Some people understand this problem exists. Think about this. People don’t buy from people they don’t trust. It’s surprising how many websites out there aren’t trustworthy. They look spammy. Does this mean you won’t get a sale? Yes.
Seriously. But can you make your website safe? Hell yes.
One of the most common methods is using plain old common sense.
1. Ask yourself, do you feel safe buying the product? A quick exercise is to browse every page of your site. I did exactly that. I leaned on my chair, touched my chin and clicked page by page. I saw broken links. I fixed them. I saw spammy looking pages. I redesigned them. I saw audacious over the bar promises. I eliminated them. I went to my contacts and noticed I’m receiving lots of spam. I saw people from foreign bank of Cambodia, wanting to me to inherit money from their late client. No thanks. Instead, I’ll put a captcha! You’d be surprised at how common sense is valuable!
2. Have A GDPR checkbox: GDPR stands for general data protection regulation. It’s a set of rules that highlights how you handle sensitive data. When collecting things like names, addresses, that’s personal data. Sometimes, marketers and businesses will want to collect ethnic origin, income, religion and so on. You have to let your customers know you’re GDPR compliant. How? The same way they agree to terms and conditions, let them agree to your GDPR. Explain how you collect the data, how you’ll use the data. Have them agree.
Do GDPR training for your marketing team through a data protection officer.
3. Pecr reform and e privacy regulation: Email marketers, for example, can make their potential customers feel safe by adhering to PECR reform. The electronic privacy document highlights the following:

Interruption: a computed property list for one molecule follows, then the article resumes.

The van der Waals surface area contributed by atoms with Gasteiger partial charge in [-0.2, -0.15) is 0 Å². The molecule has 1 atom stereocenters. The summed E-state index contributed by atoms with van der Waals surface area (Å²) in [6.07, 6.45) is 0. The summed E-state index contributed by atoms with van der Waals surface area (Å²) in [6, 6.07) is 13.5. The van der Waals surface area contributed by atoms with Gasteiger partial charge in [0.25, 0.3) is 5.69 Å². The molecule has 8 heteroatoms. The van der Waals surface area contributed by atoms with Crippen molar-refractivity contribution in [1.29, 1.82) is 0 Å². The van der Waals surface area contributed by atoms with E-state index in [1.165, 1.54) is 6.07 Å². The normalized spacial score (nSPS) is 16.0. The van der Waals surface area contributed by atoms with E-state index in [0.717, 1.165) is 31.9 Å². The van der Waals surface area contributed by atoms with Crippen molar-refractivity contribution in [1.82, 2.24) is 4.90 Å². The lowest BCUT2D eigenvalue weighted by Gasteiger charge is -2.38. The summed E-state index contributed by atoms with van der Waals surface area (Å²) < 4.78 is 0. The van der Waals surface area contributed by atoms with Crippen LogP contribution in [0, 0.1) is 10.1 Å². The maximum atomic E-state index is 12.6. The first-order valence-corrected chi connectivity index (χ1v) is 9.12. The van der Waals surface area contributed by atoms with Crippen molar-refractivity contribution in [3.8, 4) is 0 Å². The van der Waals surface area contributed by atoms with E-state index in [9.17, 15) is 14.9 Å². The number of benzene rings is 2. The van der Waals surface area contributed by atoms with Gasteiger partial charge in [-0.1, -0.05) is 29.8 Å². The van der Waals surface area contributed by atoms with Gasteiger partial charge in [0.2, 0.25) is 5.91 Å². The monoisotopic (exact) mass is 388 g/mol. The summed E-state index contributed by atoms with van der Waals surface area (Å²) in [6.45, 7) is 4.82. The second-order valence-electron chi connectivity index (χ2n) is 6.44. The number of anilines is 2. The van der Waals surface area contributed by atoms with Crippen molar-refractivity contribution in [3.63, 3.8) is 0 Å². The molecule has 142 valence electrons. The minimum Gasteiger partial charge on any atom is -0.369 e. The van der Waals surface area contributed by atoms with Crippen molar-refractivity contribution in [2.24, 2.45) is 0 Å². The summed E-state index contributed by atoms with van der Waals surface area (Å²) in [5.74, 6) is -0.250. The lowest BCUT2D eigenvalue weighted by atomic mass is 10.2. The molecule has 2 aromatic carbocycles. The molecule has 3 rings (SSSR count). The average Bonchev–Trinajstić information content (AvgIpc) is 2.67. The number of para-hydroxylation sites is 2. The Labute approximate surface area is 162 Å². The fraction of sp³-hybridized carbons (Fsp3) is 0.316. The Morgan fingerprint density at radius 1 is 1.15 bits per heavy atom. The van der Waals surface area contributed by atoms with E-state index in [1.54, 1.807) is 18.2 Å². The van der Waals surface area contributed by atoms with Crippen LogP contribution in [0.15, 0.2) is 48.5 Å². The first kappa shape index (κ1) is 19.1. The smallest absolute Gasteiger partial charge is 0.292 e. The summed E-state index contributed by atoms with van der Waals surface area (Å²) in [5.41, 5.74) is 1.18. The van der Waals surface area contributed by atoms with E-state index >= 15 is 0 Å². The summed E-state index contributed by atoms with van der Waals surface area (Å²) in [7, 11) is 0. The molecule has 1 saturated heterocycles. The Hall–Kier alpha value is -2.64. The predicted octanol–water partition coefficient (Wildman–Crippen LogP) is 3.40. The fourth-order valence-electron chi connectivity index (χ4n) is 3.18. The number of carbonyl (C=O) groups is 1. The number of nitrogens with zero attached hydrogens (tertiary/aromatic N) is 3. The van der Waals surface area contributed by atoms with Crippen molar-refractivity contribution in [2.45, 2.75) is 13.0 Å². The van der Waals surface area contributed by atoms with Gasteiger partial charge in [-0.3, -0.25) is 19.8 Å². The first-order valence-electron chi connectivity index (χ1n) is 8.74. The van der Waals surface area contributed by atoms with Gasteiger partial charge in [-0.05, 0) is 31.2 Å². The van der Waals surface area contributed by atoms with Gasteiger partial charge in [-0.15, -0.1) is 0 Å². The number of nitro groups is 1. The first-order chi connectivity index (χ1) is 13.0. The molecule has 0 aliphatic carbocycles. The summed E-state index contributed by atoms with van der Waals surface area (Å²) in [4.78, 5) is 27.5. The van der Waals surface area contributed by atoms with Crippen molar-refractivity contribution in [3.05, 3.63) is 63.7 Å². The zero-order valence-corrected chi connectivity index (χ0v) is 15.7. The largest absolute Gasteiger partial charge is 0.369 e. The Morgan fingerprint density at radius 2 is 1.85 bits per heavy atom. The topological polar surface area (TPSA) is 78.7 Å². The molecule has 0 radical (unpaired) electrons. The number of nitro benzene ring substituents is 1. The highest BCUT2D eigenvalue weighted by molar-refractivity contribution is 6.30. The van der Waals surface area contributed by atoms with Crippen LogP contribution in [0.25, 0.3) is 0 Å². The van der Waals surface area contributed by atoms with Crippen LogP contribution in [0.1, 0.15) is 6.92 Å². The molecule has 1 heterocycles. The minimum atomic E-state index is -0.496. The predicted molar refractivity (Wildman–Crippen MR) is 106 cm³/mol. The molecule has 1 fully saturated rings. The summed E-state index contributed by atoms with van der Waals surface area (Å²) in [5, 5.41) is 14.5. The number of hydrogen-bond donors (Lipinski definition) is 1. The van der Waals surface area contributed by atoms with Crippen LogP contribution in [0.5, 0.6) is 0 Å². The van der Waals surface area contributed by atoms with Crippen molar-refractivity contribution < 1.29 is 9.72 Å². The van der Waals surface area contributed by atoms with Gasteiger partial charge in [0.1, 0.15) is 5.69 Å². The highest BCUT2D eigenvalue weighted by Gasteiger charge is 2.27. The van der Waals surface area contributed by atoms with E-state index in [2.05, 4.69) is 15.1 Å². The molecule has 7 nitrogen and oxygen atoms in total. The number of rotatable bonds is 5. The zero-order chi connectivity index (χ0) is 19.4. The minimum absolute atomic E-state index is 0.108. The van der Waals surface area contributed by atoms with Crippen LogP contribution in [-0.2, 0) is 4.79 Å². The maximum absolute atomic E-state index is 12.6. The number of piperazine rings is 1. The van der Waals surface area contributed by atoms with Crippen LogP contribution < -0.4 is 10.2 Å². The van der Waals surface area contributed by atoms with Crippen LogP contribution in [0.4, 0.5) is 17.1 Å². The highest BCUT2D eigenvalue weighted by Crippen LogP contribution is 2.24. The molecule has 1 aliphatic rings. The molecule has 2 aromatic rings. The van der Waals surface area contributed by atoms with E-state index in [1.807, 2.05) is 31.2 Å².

- Permission to receive unsolicited calls for direct marketing materials.
- Consent to receive unsolicited direct marketing email.
- Maintaining and erasing traffic data.
4. Graphic design: Most websites look spammy. It’s important to know your kind of website. D2C websites will have a lot of graphics. They sell consumer goods...And don’t rely on text. Images make their products more desirable. Personal websites are usually minimalistic. Sometimes one page. They only focus on the portfolio. If you’re a tech blog, a niche blog, focus on the blog. A forum will focus on comments and a business will want a corporate look. Don’t use any image or graphic for entertainment. All design should have a thought process into it. It should enhance the sale.
5. Trust badges: Display trust badges at the end of every page. For example, Mcafee secured. Verizon secured, Inc 500 etc. Use Digicert, Geotrust, or Godaddy ssl certificates. All the padlock icons you see have something to do with security. If you accept Paypal, and Paypal is safe, put their logo. Same with Bitcoins. But don’t accept some weird cryptocurrency...which decreases in value by the second.
6. Prove your claims: Insert video testimonials. Individuals can make a documentary about themselves. Embed it on your home page. Show track record, before and after pictures. Show some credibility, you got an MBA? A phd? Show it. Insert social proof credibility logos. They show where you’ve been published. Lastly, show all the awards and certifications you’ve won. Could be an ISO certificate.
Remember people will only buy if they trust you. They want to buy from you. Otherwise why did they add it to cart? But because of some reason, they abandoned the cart. What went wrong? No Trust. When there’s no trust, you’ll get objections on price. Or they’ll say they’re busy. They’ll say they’ve got no money. Or worse, they have to consult their wives.
If you make your site safe, You’ll notice an instant increase in conversions. Those are 7 Ways To Make Potential Customers Feel Safer Browsing Your Site.
Your Second Master,
Direct Response Copywriting For Software